While this component of the project is nearly complete, I had thoughts of adding one more demo tune — something longer and more sophisticated. As far as the ff-ad9833 project itself, I had thoughts of adding one more module for generating Audio FSK data communication capabilities. Like, for amateur radio RTTY.

The code for the ff-ad9833 project is available to download from this repository:

In the picture at the top of this post, the audio module is being powered by the Arudino UNO 5V VCC pin. However, it is better instead to power the audio module from a separate 5V power supply (at least 3W). You can then tie the DGND pin on the audio module to a GND pin on the UNO, and also tie the other GND pin on the UNO to the ground or negative lead on the 5V power supply. In my experiments, this resulted in more stable audio module operation, as well as cleaner sound at the higher volume levels.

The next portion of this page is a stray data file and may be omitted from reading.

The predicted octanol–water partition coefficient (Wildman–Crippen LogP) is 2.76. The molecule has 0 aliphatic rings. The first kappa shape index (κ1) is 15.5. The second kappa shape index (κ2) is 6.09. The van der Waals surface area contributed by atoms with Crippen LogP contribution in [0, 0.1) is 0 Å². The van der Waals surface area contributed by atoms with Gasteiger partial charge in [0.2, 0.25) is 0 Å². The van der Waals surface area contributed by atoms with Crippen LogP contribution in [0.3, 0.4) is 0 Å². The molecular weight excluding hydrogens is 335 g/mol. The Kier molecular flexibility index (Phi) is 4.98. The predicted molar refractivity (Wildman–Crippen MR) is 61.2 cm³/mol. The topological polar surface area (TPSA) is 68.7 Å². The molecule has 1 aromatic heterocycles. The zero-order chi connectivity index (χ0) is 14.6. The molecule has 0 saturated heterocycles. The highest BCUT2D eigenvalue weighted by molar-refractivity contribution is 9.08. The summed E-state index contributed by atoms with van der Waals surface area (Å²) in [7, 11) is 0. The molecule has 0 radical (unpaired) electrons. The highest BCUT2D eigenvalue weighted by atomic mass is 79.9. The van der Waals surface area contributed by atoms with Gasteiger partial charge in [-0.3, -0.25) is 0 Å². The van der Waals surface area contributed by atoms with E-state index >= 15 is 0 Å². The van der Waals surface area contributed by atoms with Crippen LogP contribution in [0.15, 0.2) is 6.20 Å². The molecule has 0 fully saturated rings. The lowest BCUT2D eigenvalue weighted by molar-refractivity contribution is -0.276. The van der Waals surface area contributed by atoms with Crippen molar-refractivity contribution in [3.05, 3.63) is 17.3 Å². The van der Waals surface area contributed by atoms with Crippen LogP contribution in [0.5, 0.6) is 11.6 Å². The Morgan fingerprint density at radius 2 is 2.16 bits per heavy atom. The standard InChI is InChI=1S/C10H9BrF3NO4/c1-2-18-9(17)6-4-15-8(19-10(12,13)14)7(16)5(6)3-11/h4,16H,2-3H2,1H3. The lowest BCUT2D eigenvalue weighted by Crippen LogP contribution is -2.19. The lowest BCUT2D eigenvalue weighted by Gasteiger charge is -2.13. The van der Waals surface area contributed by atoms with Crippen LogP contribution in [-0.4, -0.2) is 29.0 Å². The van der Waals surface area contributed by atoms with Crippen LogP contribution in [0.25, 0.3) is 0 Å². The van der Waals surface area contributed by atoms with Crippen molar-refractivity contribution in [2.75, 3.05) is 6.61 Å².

I think, if I were redesigning my audio module, I might also utilize a diode to prevent current from rushing back from the audio module into the UNO. I’m not quite sure if that is really necessary, but it seems like a good idea.

Diode Transistor Logic

DTL AND gate, triggering LED

I learned today about Diode Transistor Logic, which was the predecessor to Transistor-Transistor Logic (TTL), which was replaced by CMOS. This goes back to the 60’s, but was the technology that put men on the moon. With DTL, the logic gate is a set of diodes, with a transistor providing the amplification. The circuit above and below is an AND gate: